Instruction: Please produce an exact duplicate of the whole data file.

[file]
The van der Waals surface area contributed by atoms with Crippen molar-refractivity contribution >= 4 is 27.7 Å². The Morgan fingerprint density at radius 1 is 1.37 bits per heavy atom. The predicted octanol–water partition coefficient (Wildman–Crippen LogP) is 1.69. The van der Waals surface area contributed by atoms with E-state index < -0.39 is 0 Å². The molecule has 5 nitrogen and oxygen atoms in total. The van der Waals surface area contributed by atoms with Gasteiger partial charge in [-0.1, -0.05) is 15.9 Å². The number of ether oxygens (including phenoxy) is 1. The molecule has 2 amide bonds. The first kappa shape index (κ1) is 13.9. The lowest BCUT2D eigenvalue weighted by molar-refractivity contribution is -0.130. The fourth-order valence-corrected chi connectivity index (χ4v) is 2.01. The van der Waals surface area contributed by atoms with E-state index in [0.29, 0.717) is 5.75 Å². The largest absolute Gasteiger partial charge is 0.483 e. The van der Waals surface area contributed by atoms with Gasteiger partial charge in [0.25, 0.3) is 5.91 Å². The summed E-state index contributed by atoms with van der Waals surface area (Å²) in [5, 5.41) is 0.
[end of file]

The van der Waals surface area contributed by atoms with Crippen molar-refractivity contribution >= 4 is 27.7 Å². The Morgan fingerprint density at radius 1 is 1.37 bits per heavy atom. The predicted octanol–water partition coefficient (Wildman–Crippen LogP) is 1.69. The van der Waals surface area contributed by atoms with E-state index < -0.39 is 0 Å². The molecule has 5 nitrogen and oxygen atoms in total. The van der Waals surface area contributed by atoms with Gasteiger partial charge in [-0.1, -0.05) is 15.9 Å². The number of ether oxygens (including phenoxy) is 1. The molecule has 2 amide bonds. The first kappa shape index (κ1) is 13.9. The lowest BCUT2D eigenvalue weighted by molar-refractivity contribution is -0.130. The fourth-order valence-corrected chi connectivity index (χ4v) is 2.01. The van der Waals surface area contributed by atoms with E-state index in [0.29, 0.717) is 5.75 Å². The largest absolute Gasteiger partial charge is 0.483 e. The van der Waals surface area contributed by atoms with Gasteiger partial charge in [0.25, 0.3) is 5.91 Å². The summed E-state index contributed by atoms with van der Waals surface area (Å²) in [5, 5.41) is 0.